These South Bay Teens Make a Case for Protecting and Engaging Something Alive and Vital in Their Own Backyards
Call of the wild.
- Written byJared Sayers
- Photographed bySiri Berting
Have you ever looked out of a plane window as you fly into LAX? More specifically, have you ever looked down? As the plane descends further and further into Los Angeles, I always get a lump in my throat. You are going to drop me off down there? In the middle of that massive, concrete circuit board? Really?
Let me be clear, I absolutely love where I live. I’ve grown up here and wouldn’t trade it for anything. But boy, oh boy, zooming up to about 30,000 feet in the air really gives you some perspective on the vast density of this place we call home. All of a sudden that lump in my throat turns into a slight ball in my chest.
Density. OK, fine. That seems manageable. I mean it is Los Angeles, and what did you expect when the average temperature hovers around 65º all year long? But what’s this new term “indoor generation” I am hearing more and more about? A recent YouGov study found that 8 in 10 people spend close to 22 hours of their day inside. Meaning in their house, in their office, in their car, etc. And 1 in 6 people actually admitted that they rarely go outside—spending up to 24 hours a day indoors.
Density and life inside. OK. The ball just tightened a bit more.
But what about screen time? Just how much of it do we consume from day to day, and what is a healthy amount? In his book The Shallows, Nicholas Carr cites that the average American spends at least eight hours a day looking at some sort of electronic screen, and that is before we attempt to unwind by watching TV.
Then the pandemic hit. And all those numbers increased exponentially.
We all intuitively know something’s off. And even more so, we all intuitively know this is not the ideal environment in which to raise our children.
Then there are the stats: 86% of Gen Zers—people in their teens and early 20s—say mental health is more important than physical health, and 96% of them report they are dealing with anxiety today. Almost half experience anxiety frequently—or all the time, according to Project Healthy Minds.
OK. That’s it. I need to stop there. Just reading this, doesn’t that ball continue to get tighter? It’s a bit suffocating, is it not? It leaves you looking for … space.
Usher in the Palos Verdes Peninsula Land Conservancy (PVPLC), a nonprofit organization founded in 1988 that protects more than 1,600 acres of the Peninsula’s native land and works with local volunteers to preserve the habitat. They protect. They restore. They preserve. Why? For the enjoyment and education of another. Taken right out of their mission statement.
Ah. Isn’t that the space we were looking for? That ball inside my chest just loosened a bit.
With their youth and school-based programs, the PVPLC is committed to educating children on the natural environment: how to protect it and how to steward it in ways that bring longevity and increased quality of life. Today you will find 42 miles of trails within the 1,600 acres that offer hiking, horseback riding and mountain biking but also provide valuable refuge and wildlife corridors for rare local animals and plants.
Meet Maria Huang, a 16-year-old junior at Rolling Hills Preparatory School. She founded the student organization Evergreen Alliance and started a collaboration with the PVPLC for the group to “Adopt-A-Plot” of land at the Linden H. Chandler Preserve in Rolling Hills Estates. Maria is leading a habitat restoration to protect and restore local biodiversity for the nearly extinct Palos Verdes blue butterflies. Maria and her classmates have worked for over a year to plant butterfly habitat, clear out invasive weeds and prepare the land for planting.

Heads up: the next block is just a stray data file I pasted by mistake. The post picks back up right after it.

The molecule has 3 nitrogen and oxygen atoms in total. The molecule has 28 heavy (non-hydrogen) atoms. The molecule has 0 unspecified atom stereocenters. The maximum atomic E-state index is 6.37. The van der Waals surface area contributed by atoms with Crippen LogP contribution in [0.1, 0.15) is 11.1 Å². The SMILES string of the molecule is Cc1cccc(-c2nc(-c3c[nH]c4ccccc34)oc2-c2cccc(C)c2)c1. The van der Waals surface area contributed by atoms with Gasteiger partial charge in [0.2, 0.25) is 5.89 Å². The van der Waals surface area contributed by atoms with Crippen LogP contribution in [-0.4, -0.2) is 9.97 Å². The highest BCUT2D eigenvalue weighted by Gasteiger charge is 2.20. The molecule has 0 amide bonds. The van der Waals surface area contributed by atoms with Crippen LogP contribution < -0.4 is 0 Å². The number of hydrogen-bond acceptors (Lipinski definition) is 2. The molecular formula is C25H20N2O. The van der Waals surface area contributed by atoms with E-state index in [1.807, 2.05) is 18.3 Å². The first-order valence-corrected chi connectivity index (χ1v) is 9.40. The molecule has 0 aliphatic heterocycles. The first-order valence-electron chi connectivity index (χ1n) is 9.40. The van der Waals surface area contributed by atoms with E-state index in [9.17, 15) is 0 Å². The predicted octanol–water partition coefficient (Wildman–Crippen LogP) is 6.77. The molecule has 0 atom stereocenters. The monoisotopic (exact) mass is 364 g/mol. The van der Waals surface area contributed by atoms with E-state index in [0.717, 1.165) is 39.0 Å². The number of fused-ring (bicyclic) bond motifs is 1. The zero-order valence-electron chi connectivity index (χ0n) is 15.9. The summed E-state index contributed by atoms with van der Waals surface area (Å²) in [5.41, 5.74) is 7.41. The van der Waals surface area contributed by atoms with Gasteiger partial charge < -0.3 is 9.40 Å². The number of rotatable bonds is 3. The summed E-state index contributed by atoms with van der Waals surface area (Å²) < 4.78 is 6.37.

Meet Benjamin Lee, a 17-year-old senior at South Torrance High School. He planned, developed and led a project to install 100 native plants on the White Point Nature Preserve located on the ocean bluffs of San Pedro. He taught a group of more than 15 volunteers how to properly install native plants and dramatically improve the rare coastal sage scrub habitat, which has experienced an 80% decline throughout California. Benjamin’s new vernacular now includes words like purple needlegrass, coastal poppy, foothill needlegrass and narrowleaf milkweed.
What Benjamin and Maria and others like them have done is nothing short of extraordinary. But it’s how they did it that really resonates with me. They pushed back on the running narrative. They committed themselves to more life outdoors. They chose to gain an understanding of their natural environment and foster it. They made the deliberate decision to replace time in front of a screen with time having their hands in the dirt. Then they prepared. They restored. They tended to. And for what? For the enjoyment of another.
Ah, yes. Has that ball in your chest unwound yet? Mine has.
Despite some of the daunting stats we may read or the dismal, clickbait narratives that can be so prevalent in our media today, we know we have this. The PVPLC and people like Maria and Benjamin who have fought for the preservation of something good—in its original state. Nature brings healing. We inherently know that. And to bring kids in and around that healing effort like the conservancy has … yeah, it’s safe to assume there will be a little healing for all involved in that process.
Well done, Benjamin. Well done, Maria. Thank you, Palos Verdes Peninsula Land Conservancy. Signed, all of us who are looking for a little more space.